Stocks & Shares

Individual Savings Accounts ISAs

Stocks & Shares

Investing in the stock market always carries a risk so make sure you're clued up.....


Before buying any share, immerse yourself in the business section of this newspaper, studying bids, deals and company results announcements. The Internet is also a useful source of information. The Stock trade site, for example, has a company research facility, The Knowledge Centre, that provides data on 2,400 stocks. But following share tips on the bulletin boards of Internet sites, such as Interactive Investor and Hemmington Scott, is not the way to riches. Be very wary of tipsters and remember that just because a share is priced in pennies, it is not necessarily cheap. The Which? Guide to Shares, explains what shares to buy, how to value them and how to construct a portfolio. Check share prices daily in The Times and during the day on Times-Money, our personal finance website.

Selecting a broker

Decide the kind of service you want. Some brokers advise clients which shares to buy; others - execution-only brokers - simply carry out buying and selling orders. A third category, known as discretionary brokers, will invest a lump sum in the stock market on your behalf. Just hand over your cash, agree a fee and set your targets with the broker. This sounds an easy option but it is unlikely to be cheap. Brokers who offer advice charge more than those who do not. You pay for their recommendations through higher commissions each time you buy and sell shares. You may also be asked to have a minimum of 50,000 - or even 100,000 to invest.

Commission can be as much as 2 per cent, although the rate usually drops off for larger transactions. Greig Middleton, the City stockbroker, charges 1.95 per cent for the first 10,000 worth of shares, 0.8 per cent for the next 10,000 and 0.5 per cent thereafter. There is also a 7.50 administration charge per transaction. Barclays Stockbrokers charges a minimum of 1,000 a year for its advisory service.

Savers with less than 50,000 to invest are probably better off with an execution- only broker, which will probably provide some basic information. Barclays Stockbrokers has a recorded telephone service, which for 50p a minute gives opinions on about 200 stocks, updated on an ad hoc basis. Greig Middleton sends all clients a monthly stock market newsletter.

Execution-only services are relatively cheap. Barclays charges telephone clients a minimum commission of 17.50 a trade. You can obtain a list of about 180 UK stockbrokers through the Association of Private Client Investment Managers and Stockbrokers (Apcims).

Web dealing

There is a fast-expanding universe of cyber-dealers hankering for your business. Charles Schwab, the online broker, is so keen to get you on board it will offer a free dealing service for the first 30 days, after which there is a minimum charge of 15 a transaction for clients who do not trade regularly. If you are really enthused about armchair dealing, Schwab offers a Frequent Traders Club package, which has an initial 60 annual membership charge. After that the fee is a flat 19.50 a transaction, regardless of the number of shares traded. Barclays' online broking service charges a minimum of 11.99 a transaction.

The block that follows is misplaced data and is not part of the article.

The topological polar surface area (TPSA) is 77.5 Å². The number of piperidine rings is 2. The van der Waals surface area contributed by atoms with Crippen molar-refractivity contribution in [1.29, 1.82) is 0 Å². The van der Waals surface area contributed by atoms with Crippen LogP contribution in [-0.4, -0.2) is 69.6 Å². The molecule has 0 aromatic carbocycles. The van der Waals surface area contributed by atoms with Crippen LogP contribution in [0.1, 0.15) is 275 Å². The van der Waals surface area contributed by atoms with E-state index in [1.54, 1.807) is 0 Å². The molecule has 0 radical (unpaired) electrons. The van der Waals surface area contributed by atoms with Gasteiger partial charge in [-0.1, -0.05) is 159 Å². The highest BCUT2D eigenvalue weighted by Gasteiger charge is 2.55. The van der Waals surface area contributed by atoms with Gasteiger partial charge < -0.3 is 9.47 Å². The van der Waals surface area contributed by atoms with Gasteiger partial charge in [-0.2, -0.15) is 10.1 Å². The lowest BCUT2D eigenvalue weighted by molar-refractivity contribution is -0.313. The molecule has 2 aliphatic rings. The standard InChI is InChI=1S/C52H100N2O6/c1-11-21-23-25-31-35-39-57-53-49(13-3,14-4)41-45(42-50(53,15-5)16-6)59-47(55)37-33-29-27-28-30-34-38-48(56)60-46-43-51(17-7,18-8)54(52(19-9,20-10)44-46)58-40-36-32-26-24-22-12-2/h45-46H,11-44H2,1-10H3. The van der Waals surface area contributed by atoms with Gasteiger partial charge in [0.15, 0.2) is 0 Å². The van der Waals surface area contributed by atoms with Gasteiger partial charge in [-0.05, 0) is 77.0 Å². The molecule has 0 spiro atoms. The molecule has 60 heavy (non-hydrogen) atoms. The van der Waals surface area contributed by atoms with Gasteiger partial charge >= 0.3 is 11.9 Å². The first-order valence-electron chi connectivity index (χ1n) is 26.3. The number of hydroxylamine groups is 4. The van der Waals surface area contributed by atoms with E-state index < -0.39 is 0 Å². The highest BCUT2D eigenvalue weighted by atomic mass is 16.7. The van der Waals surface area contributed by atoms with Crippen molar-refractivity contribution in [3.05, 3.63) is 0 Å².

Starting in a small way

Think about buying into collective share funds, such as investment and unit trusts. These pool the savings of thousands of investors, so the managers can purchase shares in a vast array of companies. Because the risk is spread over a large number of shares in different sectors, this is a far less hazardous form of investment.

Savers typically pay an entry fee of between 3 and 5 per cent, as well as an annual management fee of 1.5 per cent.

Jason Hollands, of independent financial adviser BEST Investment, recommends three unit trusts for first-time savers. All three are biased towards UK shares but also invest in companies in the US, Japan and Europe. Mr. Hollands likes the Fidelity International Fund, the Gartmore Global Growth Fund and Mercury's Global Titans fund, which was launched in January.

The other advantage of investing in collective vehicles is that savers can add money to their fund on a monthly basis and so help to protect themselves against the vagaries of stock market price movements. A fall in share prices means that investors will be able to buy units at a cheaper price.

Investors can add 50 a month to the Gartmore, Mercury and Fidelity unit trusts, but some fund managers allow savers to contribute as little as 10 a month.

The M&G UK Growth fund requires a minimum monthly contribution of just 10. The Legal & General UK Index Fund also has a 10 minimum, but if the fund is purchased as part of an individual savings account, the lower limit is 30. One of the advantages of this fund, which mirrors the FTSE all share index, is that there is no initial charge and the annual management fee is just 0.5 per cent. If you want a stake in new technology, Framlington's NetNet fund offers an opening.


In 1997, the Chancellor, Gordon Brown, announced that from 6 April 1999 PEPs and TESSAs would be replaced by ISAs.

Existing PEPs (and TESSAs) can continue as before, but no new investment can be made.

ISAs will run for an initial guaranteed period of ten years, but will be reviewed after seven years. They will be available to all UK residents aged 18 and above.

The maximum annual investment is 5,000 (7,000 for 1999/2000 and 2000/2001) of which 1,000 can be in cash and 1,000 in life assurance.

The account will be entirely tax free and for the first five years a tax credit of 10% will be paid on dividends from UK equities.

There is no minimum investment period and savers can use up to three separate ISAs a year subject to the overall limits.

ISAs are known as Maxis - with a maximum investment of 5,000 per annum(7,000 for the year 1999/2000 and 2000/2001) allowing 1,000 in cash and 1,000 in Life Assurance from a single provider - or Minis which offer just one of the three components, either stocks and shares, cash or life assurance. You are able to invest in up to three Mini ISAs from different providers up to the maximum investment of 5,000 per annum (7,000 in 1999/2000 and 2000/2001).

It will not be possible to have both a Mini and a Maxi ISA in the same year.

In addition it will be possible to transfer the maturing proceeds from a Tessa into a Tessa only ISA, though this may not be available from all providers. The Government has issued CAT standards (Fair Charges, Easy Access and Decent Terms - which must qualify for one of the most contrived acronyms ever). It appears that relatively few ISAs will meet theses standards, providers believing that a well managed fund with normal charges will give better returns over the longer term than funds with lower charges but potentially lower investment returns.

Relatively few of the early providers are offering a life assurance element, but some are offering an ISA home purchase plan for mortgage repayment which can include term assurance and critical illness  cover. There is some concern that the Chancellor has only guaranteed a life of ten years for ISAs, which may be too short for some mortgage repayments plans.